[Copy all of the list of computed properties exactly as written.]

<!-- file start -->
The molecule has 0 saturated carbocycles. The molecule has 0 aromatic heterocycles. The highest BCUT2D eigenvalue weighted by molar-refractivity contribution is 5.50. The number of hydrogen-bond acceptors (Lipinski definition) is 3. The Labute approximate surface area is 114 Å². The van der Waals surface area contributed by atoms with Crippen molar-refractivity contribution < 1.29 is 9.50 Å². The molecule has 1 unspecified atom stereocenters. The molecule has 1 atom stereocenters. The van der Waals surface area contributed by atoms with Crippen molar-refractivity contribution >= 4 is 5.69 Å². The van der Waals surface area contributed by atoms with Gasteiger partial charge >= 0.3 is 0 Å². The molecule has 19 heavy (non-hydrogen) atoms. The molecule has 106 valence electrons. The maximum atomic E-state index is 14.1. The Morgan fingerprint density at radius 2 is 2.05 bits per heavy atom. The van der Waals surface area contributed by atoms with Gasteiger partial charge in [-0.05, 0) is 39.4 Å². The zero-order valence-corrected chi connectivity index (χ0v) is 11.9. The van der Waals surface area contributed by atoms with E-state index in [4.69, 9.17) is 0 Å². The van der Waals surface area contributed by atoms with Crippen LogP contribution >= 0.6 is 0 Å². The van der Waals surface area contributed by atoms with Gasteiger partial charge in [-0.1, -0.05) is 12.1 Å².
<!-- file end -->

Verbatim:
The molecule has 0 saturated carbocycles. The molecule has 0 aromatic heterocycles. The highest BCUT2D eigenvalue weighted by molar-refractivity contribution is 5.50. The number of hydrogen-bond acceptors (Lipinski definition) is 3. The Labute approximate surface area is 114 Å². The van der Waals surface area contributed by atoms with Crippen molar-refractivity contribution < 1.29 is 9.50 Å². The molecule has 1 unspecified atom stereocenters. The molecule has 1 atom stereocenters. The van der Waals surface area contributed by atoms with Crippen molar-refractivity contribution >= 4 is 5.69 Å². The van der Waals surface area contributed by atoms with Gasteiger partial charge >= 0.3 is 0 Å². The molecule has 19 heavy (non-hydrogen) atoms. The molecule has 106 valence electrons. The maximum atomic E-state index is 14.1. The Morgan fingerprint density at radius 2 is 2.05 bits per heavy atom. The van der Waals surface area contributed by atoms with Gasteiger partial charge in [-0.05, 0) is 39.4 Å². The zero-order valence-corrected chi connectivity index (χ0v) is 11.9. The van der Waals surface area contributed by atoms with E-state index in [4.69, 9.17) is 0 Å². The van der Waals surface area contributed by atoms with Crippen LogP contribution >= 0.6 is 0 Å². The van der Waals surface area contributed by atoms with Gasteiger partial charge in [-0.1, -0.05) is 12.1 Å².